Manufacturing Ideas to Watch – Issue 9 (January 2018)

In this issue of Manufacturing Ideas to Watch: Product Authenticity Tags, Printed Electronics Using Nanomaterial Inks, High Yield Conversion of Carbon Dioxide to Ethanol, Silicon-based X-ray Optics, and Thermally Responsive Nanoparticles. Let us know what you think by leaving a comment!

Fighting Against Product Counterfeiters With Authenticity Tags

Image of an authenticity tag with overlayed numbering scheme
Location and numbering scheme used for x-ray fluorescence (XRF) inspection. Image source: Research Article (may be behind paywall)

InfraTrac uses chemical signatures to fight counterfeit products, a major scourge to U.S. manufacturing. In partnership with Penn State’s Center for Innovative Materials Processing, the technology was demonstrated in 3D printed metal parts. For example, in 3D printed titanium parts, “authenticity tags” are produced by slightly varying the feedstock composition just below the surface of the part. Here the tag can be easily detected with x-ray fluorescence spectroscopy, a fairly common laboratory tool with recent advances into handheld detection devices, without impacting the look or performance of the part. The location, depth, and composition of the authenticity tag can be varied from part to part such that only those who know exactly where to look and what to look for can find it, while those looking to fake the tag will be left guessing the specifics.
Sharon Flank, InfraTrac

Highly Versatile Printed Electronics Using Nanomaterial Inks

Image of nanomaterial and diagram of aerosol printing
Image source: Franklin Lab

Printed electronics offer the promise of affordable, low volume, and bespoke electronics. Key to realizing this goal is printing highly versatile electronic components, such as transistors, at sufficient resolution. The Franklin Group has developed an aerosol jet printing process that enables the printing of nanomaterials with line widths as small as 10µm. The incorporation of nanomaterials facilitates the printing of transistors at higher resolutions and with improved performance and compatibility. An array of applications will benefit from this new combination of the additive manufacturing promise of aerosol jet printing and the unique properties of nanomaterials.
Aaron Franklin, Duke University

High Yield Conversion of Carbon Dioxide to Ethanol

Black & white diagram of the carbon dioxide to ethanol conversion process
Image source: Catalytic Innovations

Converting carbon dioxide to a useful energy source, such as ethanol, would provide an essential renewable fuel source with a carbon negative process. Catalytic Innovations has developed novel catalysts and reactors that are able to improve conversion yields. The reactor uses an electrochemical process that leverages high pressure carbon dioxide, and is able to remove 10 gallons of carbon dioxide from the atmosphere for every liter of ethanol produced. This technology has additional applications in wastewater treatment, corrosion resistance, and a range of other areas.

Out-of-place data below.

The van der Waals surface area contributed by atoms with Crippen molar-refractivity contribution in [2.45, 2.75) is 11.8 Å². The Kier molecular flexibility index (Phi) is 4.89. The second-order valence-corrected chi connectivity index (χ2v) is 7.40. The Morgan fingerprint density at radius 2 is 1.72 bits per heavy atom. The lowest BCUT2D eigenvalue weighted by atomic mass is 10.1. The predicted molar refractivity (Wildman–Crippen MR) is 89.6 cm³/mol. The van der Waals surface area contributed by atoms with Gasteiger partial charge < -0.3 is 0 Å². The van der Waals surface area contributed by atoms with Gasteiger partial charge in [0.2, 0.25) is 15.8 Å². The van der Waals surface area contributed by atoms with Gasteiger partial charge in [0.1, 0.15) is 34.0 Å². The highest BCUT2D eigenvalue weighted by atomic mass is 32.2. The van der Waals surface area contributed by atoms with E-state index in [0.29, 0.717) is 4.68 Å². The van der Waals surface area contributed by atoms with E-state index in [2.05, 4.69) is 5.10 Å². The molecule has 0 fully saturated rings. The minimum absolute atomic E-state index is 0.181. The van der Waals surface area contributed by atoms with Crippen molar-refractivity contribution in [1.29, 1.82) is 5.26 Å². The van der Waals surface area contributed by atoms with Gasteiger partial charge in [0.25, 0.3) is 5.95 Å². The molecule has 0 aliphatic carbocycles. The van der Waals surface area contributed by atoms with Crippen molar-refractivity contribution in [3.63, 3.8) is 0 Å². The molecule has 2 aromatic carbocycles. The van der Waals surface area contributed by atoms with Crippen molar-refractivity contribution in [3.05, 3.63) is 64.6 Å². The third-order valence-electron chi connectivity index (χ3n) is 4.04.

– Staff Sheehan, Catalytic Innovations

Silicon-based X-ray Optics: Thin and Lightweight

Image of a thin, lightweight, high-resolution mirror
Image source: NASA Goddard Space Flight Center, NASA/W. Hrybyk

Reducing the size and weight of optics is essential for aerospace, defense, robotics, and a range of other areas. The use of single-crystal silicon, a first for X-ray optics, enables large collection areas with a thin, lightweight profile. Silicon also has a low response to thermal variation, and using single-crystalline silicon mitigates warping due to internal stresses during manufacturing. These properties ensure manufacturability and high quality optical performance.

Will Zhang, NASA Goddard Space Flight Center

Thermally Responsive Nanoparticles for Energy Savings

Series of photographs that start out blurry, and then get clear
Digital photographs acquired with illumination through solution-cast nanocomposite VO2 thin films. Image source: Research Article, Supporting Info (may be behind paywall)

Vanadium oxide nanoparticles change how reflective or transparent they are to infrared light depending on temperature, making them attractive for applications in smart windows. Retrofitting windows in residential and commercial buildings with films laden with these nanoparticles has the potential to deliver energy savings of $12B/year in the United States alone. However, long term stability of the particles and scalable manufacturing processes are barriers to this technology. A team at Texas A&M recently developed a scalable manufacturing process to make vanadium oxide nanoparticles encased in a protective nanometer-sized silica sheath (which gives them long term stability), and to cast them on a film for use. The process itself is also environmentally friendly, designed to only use aqueous-based solutions over regulated organic solvent alternatives.
Sarbajit Banerjee, Texas A&M University


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